It was an English dream made a shade delirious and out of the true by the thin, high air, combined with all that many a heart loved with passion in India - the outdoor life, the horses, the wild animals, the early walking in the Indian mornings, with their matchless dazzling purity that makes each day seem the first ever created. The lanes, the downs, the tumbling streams were all there, to be tamed and enjoyed as much as possible in the likeness of home."
Shimla is the capital of Himachal Pradesh and a major travel hill station in India. Shimla is also an important administrative centre. It has been variously described as the Indian Capua, Mount Olympus and the Abode of the Little Tin Gods. At the other end is Sir Edward Lutyen's (the architect of New Delhi) snooty remark - "If I had been told it had all been built by monkeys, I would have said, what wonderful monkeys, they must be shot in case they do it again."!! Shimla and attention have always courted each other.
The city spreads over a 12km ridge with just two main roads - The Mall which runs from the far west to the lower eastern side, and the Cart Road which circles the southern part of Shimla. This is where the railway station and the bus and taxi stands are located. The crescent of the wooded Ridge stretches from the lofty 2476 m high Jakhu Hill and Chhota Shimla in the east, to the Observatory (2,148 m) and Prospect hills (2,176 m) in the west. The best time to travel to Shimla is in autumn, when the days are warm and bright and the nights crisp and cool. Summer sees a burgeoning tourist population and this is precisely why you should avoid going there at this time.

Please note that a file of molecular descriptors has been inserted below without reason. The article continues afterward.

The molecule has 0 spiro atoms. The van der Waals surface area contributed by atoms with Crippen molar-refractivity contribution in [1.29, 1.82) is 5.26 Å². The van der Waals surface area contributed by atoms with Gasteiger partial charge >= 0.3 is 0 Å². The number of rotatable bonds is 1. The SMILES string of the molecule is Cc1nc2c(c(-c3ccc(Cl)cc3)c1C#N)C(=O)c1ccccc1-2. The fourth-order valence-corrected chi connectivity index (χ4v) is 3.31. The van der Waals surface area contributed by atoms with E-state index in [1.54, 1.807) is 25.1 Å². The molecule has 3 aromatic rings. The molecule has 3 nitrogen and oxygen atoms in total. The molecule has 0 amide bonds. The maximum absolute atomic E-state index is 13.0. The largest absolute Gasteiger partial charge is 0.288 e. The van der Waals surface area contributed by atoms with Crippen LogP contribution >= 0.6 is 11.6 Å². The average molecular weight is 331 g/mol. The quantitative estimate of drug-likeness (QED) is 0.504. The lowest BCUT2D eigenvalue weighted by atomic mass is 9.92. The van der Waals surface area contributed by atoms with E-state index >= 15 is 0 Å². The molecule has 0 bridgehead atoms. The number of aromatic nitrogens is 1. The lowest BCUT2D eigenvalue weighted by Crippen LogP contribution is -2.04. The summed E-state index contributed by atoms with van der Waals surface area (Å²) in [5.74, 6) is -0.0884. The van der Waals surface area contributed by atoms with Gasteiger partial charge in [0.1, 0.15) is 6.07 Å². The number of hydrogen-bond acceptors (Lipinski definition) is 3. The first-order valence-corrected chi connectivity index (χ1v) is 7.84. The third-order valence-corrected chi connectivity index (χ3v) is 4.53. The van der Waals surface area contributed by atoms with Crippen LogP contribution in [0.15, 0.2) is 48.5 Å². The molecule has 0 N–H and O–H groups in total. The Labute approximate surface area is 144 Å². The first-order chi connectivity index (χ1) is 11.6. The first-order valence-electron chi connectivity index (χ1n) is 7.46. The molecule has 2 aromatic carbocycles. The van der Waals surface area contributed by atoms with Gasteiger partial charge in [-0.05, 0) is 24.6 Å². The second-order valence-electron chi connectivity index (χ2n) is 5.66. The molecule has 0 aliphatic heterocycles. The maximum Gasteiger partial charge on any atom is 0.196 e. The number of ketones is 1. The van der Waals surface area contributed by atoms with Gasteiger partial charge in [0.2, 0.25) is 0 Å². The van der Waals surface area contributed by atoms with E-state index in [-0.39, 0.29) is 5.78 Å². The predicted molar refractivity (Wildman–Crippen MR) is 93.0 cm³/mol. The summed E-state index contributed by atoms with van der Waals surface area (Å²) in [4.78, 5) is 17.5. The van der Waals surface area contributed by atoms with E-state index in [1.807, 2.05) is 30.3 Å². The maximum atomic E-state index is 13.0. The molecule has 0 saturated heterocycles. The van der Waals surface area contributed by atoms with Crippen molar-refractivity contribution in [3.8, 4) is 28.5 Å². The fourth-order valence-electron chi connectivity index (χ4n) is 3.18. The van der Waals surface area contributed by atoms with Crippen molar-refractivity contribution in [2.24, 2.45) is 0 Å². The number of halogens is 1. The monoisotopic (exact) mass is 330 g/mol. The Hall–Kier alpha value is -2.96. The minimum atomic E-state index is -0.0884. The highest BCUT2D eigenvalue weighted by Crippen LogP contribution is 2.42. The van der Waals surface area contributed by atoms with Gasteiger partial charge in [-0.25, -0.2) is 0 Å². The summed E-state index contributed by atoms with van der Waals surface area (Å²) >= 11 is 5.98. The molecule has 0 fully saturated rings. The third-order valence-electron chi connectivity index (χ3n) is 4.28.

The people of HP are simple and warm. They feel strongly about their natural and cultural heritage so do not in any way belittle their customs or rituals. Norms of dress and behaviour are pretty relaxed in Shimla, as the tourist traffic every year has made the place almost cosmopolitan. A word of caution, however, don't travel to the interiors of the state without a reliable and authorized tourist guide and also beware of touts.
There probably isn't one mountain freak in India who hasn't set foot in Shimla. Having been the official summer capital of the British Raj, it is among the largest and most popular hill stations in the country today. Shimla (formerly spelt Simla) is set amidst spectacular hills and seeped in an aura of crumbling colonial charm. More than a government seat, it worked as the perfect setting for romance in the days of the British.
The scenic landscape, the fabulous weather and the more relaxed social norms spelt love with a capital.
Far away from the censorious eyes of Delhi and Calcutta, hot-blooded men and women indulged in drinking, gambling, and all sorts of licentious behaviour. Shimla was indeed the hotbed of passion and gossip, the lovely Mall being the centre of all action.
To the writer Rudyard Kipling, it was a place of illicit romance. In story after story in his Plain Tales from the Hills, the same plot repeats itself. After the sweltering boredom of the plains, the young officer goes up to Shimla where, bowled over by the sudden glut of young English beauties, he falls in love with a Mrs Hakusbee or a Mrs Reiver: 'He rode with her and walked with her, and picnicked with her, and tiffined at Peliti's with her, till people raised their eyebrows and said "Shocking!"'
Discovery of The Heaven : Shimla was once part of the Nepalese kingdom and called Shyamala (another name for goddess Kali). The British 'discovered' it in 1819. After they laid down the Kalka-Shimla railway line in 1903, Shimla became a second home for all those escaping the heat of the Indian summer.
Today Shimla tourism has translated into being the grooviest spot for honeymooners. Apart from seeing evidences of some great colonial architecture in monuments like the Christ Church, Viceregal Lodge, Gorton Castle and others, there are dozens of tiny travel places around which offer the most pleasant walks like Summer Hill, Prospect Hill, Chadwick Falls, Tara Devi, Chharabra and others. Two of the most famous nearby getaways are Kasauli and Chail. and its not that there is nothing for the more adventurous kinds; Shimla tourism has excellent scope for treks too.
Splendid by itself, Shimla is also the tee off point for the rest of Himachal, with roads leading west to the Kangra and Chamba valleys, north to Kullu and Lahaul valleys, and east to Kinnaur and Spiti Valley. South of it lie the lower districts of Solan and Sirmaur.